Candidate accused of extortion by ex-opponent drops out of Largo Commission race
Robert Avery has dealt with extortion accusations and a virtually broke campaign since he entered the race for Largo City Commission Seat 3.
But he stuck it out — until last week. Avery dropped out of the race June 30, leaving two up to bat in the Nov. 8 election: incumbent Curtis Holmes and political newcomer Neil McMullen.
"It's kind of hard to drum up support right now," he said in an interview. "After you've been (dragged) through the mud, it's hard to get back on stage."
Avery, 31, said he was referring to an extortion accusation brought forth in November by his then-opponent, Aaron Darr, 25.
Darr told police he received an email through his campaign website saying the author had "nice things the citizens of Largo will be seeing soon" and for Darr to "never post anything digitally you wouldn't want your mom or partner to see." The contact email was listed as [email protected] Officers traced it back to Avery's computer.
Avery has repeatedly denied the charge, despite an interview with police where he agrees with an officer that he's the only one who could've sent the email. He maintained this week that his computer was hacked. The Pinellas-Pasco State Attorney's Office dropped the charge in February.
Still, the accusation hurt his campaign, Avery said. Campaign finance records show he raised only $345 since he filed to run at the end of August. He pointed to the national political climate as a contributing factor to his campaign breakdown.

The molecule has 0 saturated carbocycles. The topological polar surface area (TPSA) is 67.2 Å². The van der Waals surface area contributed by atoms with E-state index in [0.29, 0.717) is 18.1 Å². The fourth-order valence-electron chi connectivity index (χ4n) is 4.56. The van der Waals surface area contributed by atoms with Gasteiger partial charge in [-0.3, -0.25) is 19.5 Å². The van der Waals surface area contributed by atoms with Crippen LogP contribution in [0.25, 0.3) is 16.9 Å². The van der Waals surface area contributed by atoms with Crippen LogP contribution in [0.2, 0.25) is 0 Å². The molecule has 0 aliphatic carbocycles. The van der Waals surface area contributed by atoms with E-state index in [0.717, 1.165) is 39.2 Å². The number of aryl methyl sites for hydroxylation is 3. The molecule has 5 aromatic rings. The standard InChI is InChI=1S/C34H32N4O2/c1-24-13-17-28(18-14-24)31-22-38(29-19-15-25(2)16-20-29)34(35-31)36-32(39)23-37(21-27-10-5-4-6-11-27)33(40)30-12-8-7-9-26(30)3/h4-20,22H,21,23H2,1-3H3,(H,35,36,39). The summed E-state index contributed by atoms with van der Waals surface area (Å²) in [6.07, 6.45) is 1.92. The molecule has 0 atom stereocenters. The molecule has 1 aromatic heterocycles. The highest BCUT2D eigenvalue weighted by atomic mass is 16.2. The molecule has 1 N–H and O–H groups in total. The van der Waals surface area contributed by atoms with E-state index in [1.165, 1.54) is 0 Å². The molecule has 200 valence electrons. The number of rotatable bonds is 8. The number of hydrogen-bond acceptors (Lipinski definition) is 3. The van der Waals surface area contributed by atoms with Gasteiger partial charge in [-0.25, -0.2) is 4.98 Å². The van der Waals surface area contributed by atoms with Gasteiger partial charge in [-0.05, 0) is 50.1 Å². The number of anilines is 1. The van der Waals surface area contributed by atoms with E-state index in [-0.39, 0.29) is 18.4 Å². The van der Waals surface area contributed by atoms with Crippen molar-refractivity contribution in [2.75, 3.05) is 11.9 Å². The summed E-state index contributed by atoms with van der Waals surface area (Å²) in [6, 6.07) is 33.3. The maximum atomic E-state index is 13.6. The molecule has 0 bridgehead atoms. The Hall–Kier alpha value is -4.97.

"This is a year where if there's any hair of doubt, the citizens just don't care," Avery said. "If your name's been attached to any kind of corruption or issues, you're done."
Avery, who has a background in information technology, said he plans to focus on obtaining his real estate license.
Darr, a prominent advocate for people with HIV and AIDS after his own diagnosis at 17, dropped out of the race in January to throw support behind McMullen, who he said shares his goals for the city.
"My intention of doing this is really for unity to make sure a progressive wins this race and make sure that Curtis Holmes does not get re-elected," Darr said at the time.
That leaves Holmes, an insurance agent and commissioner since 2009, and McMullen, a descendant of one of Pinellas County's founding families who runs a consulting business for faith-based and non-profit organizations.
Holmes has raised $8,105 so far, according to campaign finance reports through June. McMullen has raised $1,695 through May. The June filing deadline is Monday.
The candidate qualifying period is from July 29 to Aug. 12. The mayor and Seat 4 are also up for election. The mayor and commissioners serve 4-year terms.